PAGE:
Narratives of Art Practice and Mental Wellbeing draws on extensive research carried out with mental health service users who are also practicing artists. Using narrative data gained through hours of reflective conversation, it explores not whether art can contribute to positive wellbeing and improved mental health - as this is now established ground - but rather how art works, and the role art making can play in people's lives as they encounter crises, relapse, recovery or 'beyonding'. The book maps the delicate ways in which finding a means to tell our story sometimes is the creative project we seek, and offers a reminder of how intrinsically linked our life trajectories are with creative opportunities. It describes the wide range of artistic activity occurring in health and community settings and the meanings of these practices to people with histories of mental turbulence. Drawing on psychoanalytic theory, the book explore the stories and various forms of visual arts practices spoken of, and considers the art making processes, the creative moments and the objects which in some cases have changed people's lives.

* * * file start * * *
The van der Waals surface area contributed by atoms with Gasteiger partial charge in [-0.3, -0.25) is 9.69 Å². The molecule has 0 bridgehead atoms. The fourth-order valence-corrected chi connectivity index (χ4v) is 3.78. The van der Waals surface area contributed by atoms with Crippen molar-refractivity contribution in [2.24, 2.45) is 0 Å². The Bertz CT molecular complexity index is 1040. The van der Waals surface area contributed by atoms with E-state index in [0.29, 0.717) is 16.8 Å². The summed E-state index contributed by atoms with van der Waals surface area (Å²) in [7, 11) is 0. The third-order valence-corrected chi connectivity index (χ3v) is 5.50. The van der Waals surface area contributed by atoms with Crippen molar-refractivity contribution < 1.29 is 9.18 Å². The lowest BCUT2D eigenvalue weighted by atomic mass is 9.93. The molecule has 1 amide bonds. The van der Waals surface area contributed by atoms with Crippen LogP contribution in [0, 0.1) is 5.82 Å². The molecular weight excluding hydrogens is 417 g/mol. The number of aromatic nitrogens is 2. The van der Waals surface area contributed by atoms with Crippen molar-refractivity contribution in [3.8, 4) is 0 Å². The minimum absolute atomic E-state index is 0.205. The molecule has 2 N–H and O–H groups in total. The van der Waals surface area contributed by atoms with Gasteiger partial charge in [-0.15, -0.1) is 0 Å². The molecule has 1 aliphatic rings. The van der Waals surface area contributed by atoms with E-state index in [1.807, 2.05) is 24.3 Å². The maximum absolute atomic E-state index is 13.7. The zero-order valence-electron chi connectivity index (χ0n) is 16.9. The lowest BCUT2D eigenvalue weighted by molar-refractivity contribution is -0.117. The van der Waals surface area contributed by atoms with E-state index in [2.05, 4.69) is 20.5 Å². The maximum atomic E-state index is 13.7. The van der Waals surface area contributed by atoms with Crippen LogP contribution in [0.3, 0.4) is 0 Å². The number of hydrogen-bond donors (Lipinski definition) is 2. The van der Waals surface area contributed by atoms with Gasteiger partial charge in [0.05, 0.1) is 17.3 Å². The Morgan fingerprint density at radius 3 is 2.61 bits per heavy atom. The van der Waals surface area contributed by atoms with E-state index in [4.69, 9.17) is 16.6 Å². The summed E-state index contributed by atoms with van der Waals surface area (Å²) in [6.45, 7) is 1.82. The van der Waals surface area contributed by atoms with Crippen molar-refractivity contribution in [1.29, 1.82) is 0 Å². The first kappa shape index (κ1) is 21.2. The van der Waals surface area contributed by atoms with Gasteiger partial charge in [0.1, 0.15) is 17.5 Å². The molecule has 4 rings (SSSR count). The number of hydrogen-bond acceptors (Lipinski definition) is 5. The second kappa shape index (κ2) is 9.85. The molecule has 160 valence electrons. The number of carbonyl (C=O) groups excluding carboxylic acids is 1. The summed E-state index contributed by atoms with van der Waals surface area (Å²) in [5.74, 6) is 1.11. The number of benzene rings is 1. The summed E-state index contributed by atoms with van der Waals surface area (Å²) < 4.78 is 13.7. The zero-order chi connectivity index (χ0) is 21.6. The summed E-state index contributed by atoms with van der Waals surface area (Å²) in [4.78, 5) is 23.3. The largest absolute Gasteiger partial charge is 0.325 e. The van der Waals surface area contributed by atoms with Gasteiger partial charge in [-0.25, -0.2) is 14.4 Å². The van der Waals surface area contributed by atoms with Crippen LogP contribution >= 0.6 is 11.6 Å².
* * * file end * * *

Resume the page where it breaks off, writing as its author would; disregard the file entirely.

The seven chapters of the book offer a blend of personal testimony, theory, debate, critique and celebration, and examine key topics of deliberation within the fields of art therapy, arts in health, community arts practice, participatory arts, and widening participation within arts education. It will be valuable reading for researchers, students, artists and practitioners in these fields.
1. Chris, Kandinsky and the Autobiography of the Question: A Brief Introduction 2. Mental Illness and Creativity: Links, Myths and Arty Facts 3. Transitions: Participation and Collaboration 4. Lost for Words, Found by Image 5. Art Making, Unmaking and Repair 6. Mirrors and Connection 7. Afterword: A Singular Fascination